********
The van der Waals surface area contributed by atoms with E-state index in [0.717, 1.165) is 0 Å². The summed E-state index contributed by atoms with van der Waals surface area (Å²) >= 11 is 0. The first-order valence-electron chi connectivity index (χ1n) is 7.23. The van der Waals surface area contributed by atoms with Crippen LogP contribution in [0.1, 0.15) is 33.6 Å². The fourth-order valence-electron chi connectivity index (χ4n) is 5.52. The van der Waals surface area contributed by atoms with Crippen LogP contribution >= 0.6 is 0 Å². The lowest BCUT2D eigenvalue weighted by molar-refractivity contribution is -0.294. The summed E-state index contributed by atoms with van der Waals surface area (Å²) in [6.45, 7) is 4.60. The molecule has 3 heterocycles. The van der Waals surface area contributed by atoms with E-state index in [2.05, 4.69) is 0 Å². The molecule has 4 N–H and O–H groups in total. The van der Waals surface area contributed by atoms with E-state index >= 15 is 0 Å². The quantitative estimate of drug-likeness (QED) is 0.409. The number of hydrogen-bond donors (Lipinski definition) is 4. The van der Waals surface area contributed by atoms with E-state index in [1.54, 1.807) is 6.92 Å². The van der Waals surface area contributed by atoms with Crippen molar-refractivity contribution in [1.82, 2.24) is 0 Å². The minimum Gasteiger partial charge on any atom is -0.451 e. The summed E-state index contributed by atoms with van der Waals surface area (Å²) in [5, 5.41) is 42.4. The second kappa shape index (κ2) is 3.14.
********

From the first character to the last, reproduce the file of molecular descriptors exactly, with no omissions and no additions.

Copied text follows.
The van der Waals surface area contributed by atoms with E-state index in [0.717, 1.165) is 0 Å². The summed E-state index contributed by atoms with van der Waals surface area (Å²) >= 11 is 0. The first-order valence-electron chi connectivity index (χ1n) is 7.23. The van der Waals surface area contributed by atoms with Crippen LogP contribution in [0.1, 0.15) is 33.6 Å². The fourth-order valence-electron chi connectivity index (χ4n) is 5.52. The van der Waals surface area contributed by atoms with Crippen LogP contribution >= 0.6 is 0 Å². The lowest BCUT2D eigenvalue weighted by molar-refractivity contribution is -0.294. The summed E-state index contributed by atoms with van der Waals surface area (Å²) in [6.45, 7) is 4.60. The molecule has 3 heterocycles. The van der Waals surface area contributed by atoms with E-state index in [2.05, 4.69) is 0 Å². The molecule has 4 N–H and O–H groups in total. The van der Waals surface area contributed by atoms with E-state index >= 15 is 0 Å². The quantitative estimate of drug-likeness (QED) is 0.409. The number of hydrogen-bond donors (Lipinski definition) is 4. The van der Waals surface area contributed by atoms with E-state index in [1.54, 1.807) is 6.92 Å². The van der Waals surface area contributed by atoms with Crippen molar-refractivity contribution in [1.82, 2.24) is 0 Å². The minimum Gasteiger partial charge on any atom is -0.451 e. The summed E-state index contributed by atoms with van der Waals surface area (Å²) in [5, 5.41) is 42.4. The second kappa shape index (κ2) is 3.14.